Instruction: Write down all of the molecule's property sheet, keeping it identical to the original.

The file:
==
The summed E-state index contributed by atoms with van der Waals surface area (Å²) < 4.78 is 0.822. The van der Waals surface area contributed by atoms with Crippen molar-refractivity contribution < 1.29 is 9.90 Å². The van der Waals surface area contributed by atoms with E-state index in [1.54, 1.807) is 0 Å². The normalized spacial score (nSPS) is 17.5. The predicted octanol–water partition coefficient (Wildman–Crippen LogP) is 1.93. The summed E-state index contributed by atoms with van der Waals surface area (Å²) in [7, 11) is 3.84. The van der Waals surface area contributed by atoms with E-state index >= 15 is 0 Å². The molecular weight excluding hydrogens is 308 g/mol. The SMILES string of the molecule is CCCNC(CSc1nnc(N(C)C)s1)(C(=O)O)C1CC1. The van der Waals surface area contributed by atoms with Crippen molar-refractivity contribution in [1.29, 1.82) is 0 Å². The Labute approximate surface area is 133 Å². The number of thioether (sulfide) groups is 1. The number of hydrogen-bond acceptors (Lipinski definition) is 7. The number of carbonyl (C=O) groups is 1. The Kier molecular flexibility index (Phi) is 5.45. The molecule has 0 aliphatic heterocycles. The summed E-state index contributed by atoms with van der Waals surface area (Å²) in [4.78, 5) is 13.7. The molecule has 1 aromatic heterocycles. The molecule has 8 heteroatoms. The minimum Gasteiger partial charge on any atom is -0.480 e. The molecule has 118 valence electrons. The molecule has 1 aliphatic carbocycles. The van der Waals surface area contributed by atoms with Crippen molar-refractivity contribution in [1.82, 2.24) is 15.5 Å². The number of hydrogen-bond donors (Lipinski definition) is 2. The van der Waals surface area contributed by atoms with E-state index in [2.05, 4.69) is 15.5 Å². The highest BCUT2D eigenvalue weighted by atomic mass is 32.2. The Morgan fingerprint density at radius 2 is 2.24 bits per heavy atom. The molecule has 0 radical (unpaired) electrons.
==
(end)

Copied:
The summed E-state index contributed by atoms with van der Waals surface area (Å²) < 4.78 is 0.822. The van der Waals surface area contributed by atoms with Crippen molar-refractivity contribution < 1.29 is 9.90 Å². The van der Waals surface area contributed by atoms with E-state index in [1.54, 1.807) is 0 Å². The normalized spacial score (nSPS) is 17.5. The predicted octanol–water partition coefficient (Wildman–Crippen LogP) is 1.93. The summed E-state index contributed by atoms with van der Waals surface area (Å²) in [7, 11) is 3.84. The van der Waals surface area contributed by atoms with E-state index >= 15 is 0 Å². The molecular weight excluding hydrogens is 308 g/mol. The SMILES string of the molecule is CCCNC(CSc1nnc(N(C)C)s1)(C(=O)O)C1CC1. The van der Waals surface area contributed by atoms with Crippen molar-refractivity contribution in [1.29, 1.82) is 0 Å². The Labute approximate surface area is 133 Å². The number of thioether (sulfide) groups is 1. The number of hydrogen-bond acceptors (Lipinski definition) is 7. The number of carbonyl (C=O) groups is 1. The Kier molecular flexibility index (Phi) is 5.45. The molecule has 0 aliphatic heterocycles. The summed E-state index contributed by atoms with van der Waals surface area (Å²) in [4.78, 5) is 13.7. The molecule has 1 aromatic heterocycles. The molecule has 8 heteroatoms. The minimum Gasteiger partial charge on any atom is -0.480 e. The molecule has 118 valence electrons. The molecule has 1 aliphatic carbocycles. The van der Waals surface area contributed by atoms with Crippen molar-refractivity contribution in [1.82, 2.24) is 15.5 Å². The number of hydrogen-bond donors (Lipinski definition) is 2. The van der Waals surface area contributed by atoms with E-state index in [2.05, 4.69) is 15.5 Å². The highest BCUT2D eigenvalue weighted by atomic mass is 32.2. The Morgan fingerprint density at radius 2 is 2.24 bits per heavy atom. The molecule has 0 radical (unpaired) electrons.